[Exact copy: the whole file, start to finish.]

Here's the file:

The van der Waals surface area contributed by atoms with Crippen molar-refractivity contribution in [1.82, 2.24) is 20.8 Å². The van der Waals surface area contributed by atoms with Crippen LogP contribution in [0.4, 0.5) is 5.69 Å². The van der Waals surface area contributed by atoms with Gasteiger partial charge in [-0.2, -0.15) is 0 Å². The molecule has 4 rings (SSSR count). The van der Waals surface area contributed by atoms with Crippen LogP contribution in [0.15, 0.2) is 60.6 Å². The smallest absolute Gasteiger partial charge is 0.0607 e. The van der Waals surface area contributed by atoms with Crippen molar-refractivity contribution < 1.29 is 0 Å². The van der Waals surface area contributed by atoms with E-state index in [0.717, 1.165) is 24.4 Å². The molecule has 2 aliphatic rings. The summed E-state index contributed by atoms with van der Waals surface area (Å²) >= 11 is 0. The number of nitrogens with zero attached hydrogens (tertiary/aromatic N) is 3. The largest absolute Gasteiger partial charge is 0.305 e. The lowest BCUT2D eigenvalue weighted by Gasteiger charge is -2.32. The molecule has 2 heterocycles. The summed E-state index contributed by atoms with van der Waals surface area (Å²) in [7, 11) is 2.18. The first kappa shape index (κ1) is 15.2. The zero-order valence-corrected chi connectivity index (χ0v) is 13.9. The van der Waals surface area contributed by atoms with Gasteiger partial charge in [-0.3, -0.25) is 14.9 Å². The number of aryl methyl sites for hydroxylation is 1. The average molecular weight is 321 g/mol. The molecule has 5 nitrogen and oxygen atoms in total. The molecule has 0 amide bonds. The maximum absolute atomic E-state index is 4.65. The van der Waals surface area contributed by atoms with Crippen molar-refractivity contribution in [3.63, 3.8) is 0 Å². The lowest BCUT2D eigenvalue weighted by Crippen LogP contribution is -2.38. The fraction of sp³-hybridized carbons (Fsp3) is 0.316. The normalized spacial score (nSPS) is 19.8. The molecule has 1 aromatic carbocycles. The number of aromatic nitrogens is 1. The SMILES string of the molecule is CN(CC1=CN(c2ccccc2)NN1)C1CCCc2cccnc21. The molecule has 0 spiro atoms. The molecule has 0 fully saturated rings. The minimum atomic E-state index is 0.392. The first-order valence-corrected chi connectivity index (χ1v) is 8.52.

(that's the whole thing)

The van der Waals surface area contributed by atoms with Crippen molar-refractivity contribution in [1.82, 2.24) is 20.8 Å². The van der Waals surface area contributed by atoms with Crippen LogP contribution in [0.4, 0.5) is 5.69 Å². The van der Waals surface area contributed by atoms with Gasteiger partial charge in [-0.2, -0.15) is 0 Å². The molecule has 4 rings (SSSR count). The van der Waals surface area contributed by atoms with Crippen LogP contribution in [0.15, 0.2) is 60.6 Å². The smallest absolute Gasteiger partial charge is 0.0607 e. The van der Waals surface area contributed by atoms with Crippen molar-refractivity contribution < 1.29 is 0 Å². The van der Waals surface area contributed by atoms with E-state index in [0.717, 1.165) is 24.4 Å². The molecule has 2 aliphatic rings. The summed E-state index contributed by atoms with van der Waals surface area (Å²) >= 11 is 0. The number of nitrogens with zero attached hydrogens (tertiary/aromatic N) is 3. The largest absolute Gasteiger partial charge is 0.305 e. The lowest BCUT2D eigenvalue weighted by Gasteiger charge is -2.32. The molecule has 2 heterocycles. The summed E-state index contributed by atoms with van der Waals surface area (Å²) in [7, 11) is 2.18. The first kappa shape index (κ1) is 15.2. The zero-order valence-corrected chi connectivity index (χ0v) is 13.9. The van der Waals surface area contributed by atoms with Gasteiger partial charge in [-0.3, -0.25) is 14.9 Å². The number of aryl methyl sites for hydroxylation is 1. The average molecular weight is 321 g/mol. The molecule has 5 nitrogen and oxygen atoms in total. The molecule has 0 amide bonds. The maximum absolute atomic E-state index is 4.65. The van der Waals surface area contributed by atoms with Crippen molar-refractivity contribution in [3.63, 3.8) is 0 Å². The lowest BCUT2D eigenvalue weighted by Crippen LogP contribution is -2.38. The fraction of sp³-hybridized carbons (Fsp3) is 0.316. The normalized spacial score (nSPS) is 19.8. The molecule has 1 aromatic carbocycles. The number of aromatic nitrogens is 1. The SMILES string of the molecule is CN(CC1=CN(c2ccccc2)NN1)C1CCCc2cccnc21. The molecule has 0 spiro atoms. The molecule has 0 fully saturated rings. The minimum atomic E-state index is 0.392. The first-order valence-corrected chi connectivity index (χ1v) is 8.52.